As part of Power of Attorney Day on Wednesday 20th November, Falkirk, Stirling and Clackmannanshire Councils are hosting a joint information stall with the Office of the Public Guardian at Forth Valley Royal Hospital, Stirling Road, Larbert, FK5 4WR.
Additionally, Solicitors for Older People Scotland (SOPS) is offering free legal aid assessments at the Later Life Information Centre, 25 Upper Newmarket Street, Falkirk, FK1 1JH, available on Power of Attorney Day and at any point during their opening hours of Monday – Friday, 9am – 5pm.
These sessions will explain the importance of setting up Power of Attorney, how simple a process it is, requiring only a handful of visits to a solicitor, and any legal aid available.
It is often assumed that, in the event of a serious incapacitating illness (such as a stroke) where an individual cannot communicate, that their spouse, next of kin or regular carer has authority to continue to care for them and make decisions for them.
However, in Scotland, they can legally do nothing for the incapacitated person, who has lost their “legal capacity”. These powers can only be granted through the following methods:
- by the local Sheriff Court following a court action (which is often a lengthy and expensive process)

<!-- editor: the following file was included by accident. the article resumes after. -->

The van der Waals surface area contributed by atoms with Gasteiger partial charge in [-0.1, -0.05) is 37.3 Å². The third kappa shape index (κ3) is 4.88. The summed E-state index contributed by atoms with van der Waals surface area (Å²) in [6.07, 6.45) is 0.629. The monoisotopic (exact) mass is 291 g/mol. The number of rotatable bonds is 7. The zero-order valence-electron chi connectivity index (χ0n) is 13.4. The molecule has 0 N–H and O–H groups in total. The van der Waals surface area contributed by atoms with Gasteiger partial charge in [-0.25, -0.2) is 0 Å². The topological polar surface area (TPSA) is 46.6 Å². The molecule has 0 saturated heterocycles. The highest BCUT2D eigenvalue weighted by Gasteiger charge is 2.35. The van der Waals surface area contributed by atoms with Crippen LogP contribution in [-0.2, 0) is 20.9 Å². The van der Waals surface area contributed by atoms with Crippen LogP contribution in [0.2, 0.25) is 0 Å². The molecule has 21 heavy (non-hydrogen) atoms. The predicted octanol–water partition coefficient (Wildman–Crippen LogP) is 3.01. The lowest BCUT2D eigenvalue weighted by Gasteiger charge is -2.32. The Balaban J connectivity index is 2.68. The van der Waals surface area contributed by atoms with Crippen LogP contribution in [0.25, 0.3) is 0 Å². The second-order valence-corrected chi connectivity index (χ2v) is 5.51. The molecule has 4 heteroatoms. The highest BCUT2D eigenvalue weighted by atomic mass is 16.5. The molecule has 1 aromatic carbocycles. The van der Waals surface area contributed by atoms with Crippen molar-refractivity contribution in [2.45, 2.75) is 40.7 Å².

- limited powers granted by the Public Guardian (a public official responsible for a range of legal matters relative to adults with incapacity)
- through established Power of Attorney
Often, families are faced with lengthy and expensive court proceedings (even when not contested) in order for a spouse, carer, next of kin or other relative to be awarded the power to deal with the affairs and care of their incapacitated partner.
Power of Attorney means that these court proceedings can be avoided, provided the appointment is made before incapacitation. Once appointed as attorney, the spouse, carer or other chosen individual will be granted a legal document, automatically providing them with the legal power to look after and make important decisions regarding the incapacitated individual (such as care, housing costs, and bank affairs).
Power of Attorney can be anyone the individual chooses, from spouse, child or other relative, to friend, carer or neighbour.
In addition, the majority of older people (including householders with up to £25,000 in savings) are eligible for legal aid when setting up their Power of Attorney, which can then be put in place for free.
For further information, or to book your free legal aid assessment, contact SOPS by phone: 01324 620882.